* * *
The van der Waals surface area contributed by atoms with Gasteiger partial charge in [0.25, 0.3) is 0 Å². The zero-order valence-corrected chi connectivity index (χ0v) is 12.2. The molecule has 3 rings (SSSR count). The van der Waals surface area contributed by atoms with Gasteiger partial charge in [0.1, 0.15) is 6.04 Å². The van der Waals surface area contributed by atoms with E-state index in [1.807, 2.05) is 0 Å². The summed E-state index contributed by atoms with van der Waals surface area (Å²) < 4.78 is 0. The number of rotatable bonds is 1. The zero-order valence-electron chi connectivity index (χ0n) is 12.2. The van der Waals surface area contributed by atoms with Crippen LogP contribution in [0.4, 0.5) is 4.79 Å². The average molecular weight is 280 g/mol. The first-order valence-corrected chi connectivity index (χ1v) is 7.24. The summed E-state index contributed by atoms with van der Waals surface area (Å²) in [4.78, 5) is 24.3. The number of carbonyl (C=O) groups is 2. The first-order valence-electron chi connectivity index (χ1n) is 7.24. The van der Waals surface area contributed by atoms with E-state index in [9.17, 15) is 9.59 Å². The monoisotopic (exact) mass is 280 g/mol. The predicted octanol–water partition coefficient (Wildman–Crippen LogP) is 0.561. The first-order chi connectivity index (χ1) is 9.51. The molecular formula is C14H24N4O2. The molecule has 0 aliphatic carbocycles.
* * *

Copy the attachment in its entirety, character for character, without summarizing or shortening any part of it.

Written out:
The van der Waals surface area contributed by atoms with Gasteiger partial charge in [0.25, 0.3) is 0 Å². The zero-order valence-corrected chi connectivity index (χ0v) is 12.2. The molecule has 3 rings (SSSR count). The van der Waals surface area contributed by atoms with Gasteiger partial charge in [0.1, 0.15) is 6.04 Å². The van der Waals surface area contributed by atoms with E-state index in [1.807, 2.05) is 0 Å². The summed E-state index contributed by atoms with van der Waals surface area (Å²) < 4.78 is 0. The number of rotatable bonds is 1. The zero-order valence-electron chi connectivity index (χ0n) is 12.2. The van der Waals surface area contributed by atoms with Crippen LogP contribution in [0.4, 0.5) is 4.79 Å². The average molecular weight is 280 g/mol. The first-order valence-corrected chi connectivity index (χ1v) is 7.24. The summed E-state index contributed by atoms with van der Waals surface area (Å²) in [4.78, 5) is 24.3. The number of carbonyl (C=O) groups is 2. The first-order valence-electron chi connectivity index (χ1n) is 7.24. The van der Waals surface area contributed by atoms with E-state index in [9.17, 15) is 9.59 Å². The monoisotopic (exact) mass is 280 g/mol. The predicted octanol–water partition coefficient (Wildman–Crippen LogP) is 0.561. The first-order chi connectivity index (χ1) is 9.51. The molecular formula is C14H24N4O2. The molecule has 0 aliphatic carbocycles.